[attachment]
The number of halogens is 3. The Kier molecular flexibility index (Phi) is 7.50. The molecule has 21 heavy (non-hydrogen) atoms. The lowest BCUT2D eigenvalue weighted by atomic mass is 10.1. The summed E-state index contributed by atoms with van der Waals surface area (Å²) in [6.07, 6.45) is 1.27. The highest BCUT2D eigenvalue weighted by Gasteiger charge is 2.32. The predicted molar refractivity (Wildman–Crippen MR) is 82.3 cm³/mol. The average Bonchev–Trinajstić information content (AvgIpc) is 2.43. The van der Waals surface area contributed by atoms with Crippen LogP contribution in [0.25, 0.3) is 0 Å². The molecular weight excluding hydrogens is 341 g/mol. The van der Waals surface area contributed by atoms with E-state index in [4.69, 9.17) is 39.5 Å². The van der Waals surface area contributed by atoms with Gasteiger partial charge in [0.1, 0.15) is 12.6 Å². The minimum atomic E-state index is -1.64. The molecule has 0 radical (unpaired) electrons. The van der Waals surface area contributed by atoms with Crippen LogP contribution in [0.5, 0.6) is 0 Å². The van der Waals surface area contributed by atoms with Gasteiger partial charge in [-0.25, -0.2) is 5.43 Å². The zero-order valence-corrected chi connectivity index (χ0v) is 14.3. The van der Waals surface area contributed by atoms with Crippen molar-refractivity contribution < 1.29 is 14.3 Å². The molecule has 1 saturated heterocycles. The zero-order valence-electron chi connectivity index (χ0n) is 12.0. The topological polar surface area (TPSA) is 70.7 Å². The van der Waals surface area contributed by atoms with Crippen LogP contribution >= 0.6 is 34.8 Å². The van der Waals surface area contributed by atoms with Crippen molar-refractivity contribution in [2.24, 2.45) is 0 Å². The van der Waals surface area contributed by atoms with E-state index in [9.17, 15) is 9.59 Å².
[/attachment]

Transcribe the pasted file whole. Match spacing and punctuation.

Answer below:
The number of halogens is 3. The Kier molecular flexibility index (Phi) is 7.50. The molecule has 21 heavy (non-hydrogen) atoms. The lowest BCUT2D eigenvalue weighted by atomic mass is 10.1. The summed E-state index contributed by atoms with van der Waals surface area (Å²) in [6.07, 6.45) is 1.27. The highest BCUT2D eigenvalue weighted by Gasteiger charge is 2.32. The predicted molar refractivity (Wildman–Crippen MR) is 82.3 cm³/mol. The average Bonchev–Trinajstić information content (AvgIpc) is 2.43. The van der Waals surface area contributed by atoms with Crippen LogP contribution in [0.25, 0.3) is 0 Å². The molecular weight excluding hydrogens is 341 g/mol. The van der Waals surface area contributed by atoms with E-state index in [4.69, 9.17) is 39.5 Å². The van der Waals surface area contributed by atoms with Gasteiger partial charge in [0.1, 0.15) is 12.6 Å². The minimum atomic E-state index is -1.64. The molecule has 0 radical (unpaired) electrons. The van der Waals surface area contributed by atoms with Crippen LogP contribution in [0.5, 0.6) is 0 Å². The van der Waals surface area contributed by atoms with Gasteiger partial charge in [-0.25, -0.2) is 5.43 Å². The zero-order valence-corrected chi connectivity index (χ0v) is 14.3. The van der Waals surface area contributed by atoms with Crippen molar-refractivity contribution < 1.29 is 14.3 Å². The molecule has 1 saturated heterocycles. The zero-order valence-electron chi connectivity index (χ0n) is 12.0. The topological polar surface area (TPSA) is 70.7 Å². The van der Waals surface area contributed by atoms with Crippen LogP contribution >= 0.6 is 34.8 Å². The van der Waals surface area contributed by atoms with Crippen molar-refractivity contribution in [2.24, 2.45) is 0 Å². The van der Waals surface area contributed by atoms with E-state index in [9.17, 15) is 9.59 Å².